I am about to venture into performing my first ever validation of a test. I have been tasked to validate Rh+K phenotype testing on the BioRad IH-1000 (two of them). We have been, until now, performing the test manually, but as work is getting busier, performing it on the analyser might prove easier (or at least motivate people to perform phenotype). I have been given advise by my senior on how to go about it:
Select 10 Donor Red Cell units which have Rh+K phenotype performed Perform the phenotype manually Perform the phenotype on the analyser compare the result pat myself on the back, provided I don't mess it up The issue I have is donor red cells doesn't indicate if they are K+, and I wanted some K+ as well as K-. I could always keep testing a lot of donor units until I come across a K+ unit, but I don't want to was a lot of cards (but that might be my last option). If I choose the NBS or BioRad Antibody Panel Cells, then the issue is the strength of the test cells, as they are, I think, 0.8%, and it does not fully represent the way we perform our phenotype manually, as it uses around 5%. I can always try and make the strength of the solution stronger, that is another option.
So this is where I am at. If anyone has a suggestion, or better a complete plan, then I am happy to hear it. Also if there is any point I missed or need clarification, please feel free to ask, I'm fixed to this specific thread all night long.
We are going to be moving forward with testing cord blood gases. We currently run venous gases and arterial gases on our ABL 800 series. Now since a cord gas is still technically a blood specimen, does this require a new set of validation? We are not running reference ranges with this, so I don't know if that would make a difference.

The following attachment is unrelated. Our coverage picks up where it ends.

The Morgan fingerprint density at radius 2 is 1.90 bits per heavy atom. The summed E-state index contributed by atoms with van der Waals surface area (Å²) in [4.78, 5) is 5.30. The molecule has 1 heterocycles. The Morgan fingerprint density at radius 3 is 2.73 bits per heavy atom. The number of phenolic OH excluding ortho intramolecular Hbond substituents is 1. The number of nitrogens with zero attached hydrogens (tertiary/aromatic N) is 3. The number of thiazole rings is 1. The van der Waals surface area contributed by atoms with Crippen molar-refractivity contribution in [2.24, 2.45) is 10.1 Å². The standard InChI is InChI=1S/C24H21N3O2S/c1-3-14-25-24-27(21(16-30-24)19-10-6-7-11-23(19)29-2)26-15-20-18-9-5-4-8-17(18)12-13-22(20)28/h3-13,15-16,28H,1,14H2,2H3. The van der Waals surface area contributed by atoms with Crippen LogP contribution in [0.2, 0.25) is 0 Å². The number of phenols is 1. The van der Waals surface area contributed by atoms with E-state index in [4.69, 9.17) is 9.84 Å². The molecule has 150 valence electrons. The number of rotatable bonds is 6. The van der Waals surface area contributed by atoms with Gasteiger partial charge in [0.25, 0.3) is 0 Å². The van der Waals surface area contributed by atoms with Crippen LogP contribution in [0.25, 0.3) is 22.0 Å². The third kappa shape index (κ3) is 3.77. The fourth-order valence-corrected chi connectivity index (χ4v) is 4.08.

Thanks for any input.
By Janet C.
We recently got a new freezer for the Blood Bank. I am performing my first validation. I am comparing the NIST against the digital display as well as the chart and our own, seperate thermometer. I cannot find any documentation to support how much difference is acceptable between the NIST and the digital read/our thermometer/ etc. Some places I have read say 0.5 degrees which seems very tight to me. Another facility I work for uses 1.0 degree difference which seems more acceptable and able to obtain but I have not found any supporting documentation anywhere!
Can someone help me? When validating, what difference is acceptable between the NIST and the other thermometers, be it the probes in the unit or your own internal thermometers?
Need some guidance on validation of blood warmers. Recently our clinical engineering bought 24 new blood warmers, same model and brand of what we have already used and validated. We have just recently validated 6 of the 24 new ones with running blood through them and taking whole blood potassium levels at hourly intervals.
The question we cannot agree on is do we need to validate every single blood warmer or is the 6 that we have done a sufficient sampling to be able to make a blanket statement that the warmers are ok for patient use. Anyone have any evidence based answers to this? At this point I'll take just some good advice! Thanks in advance.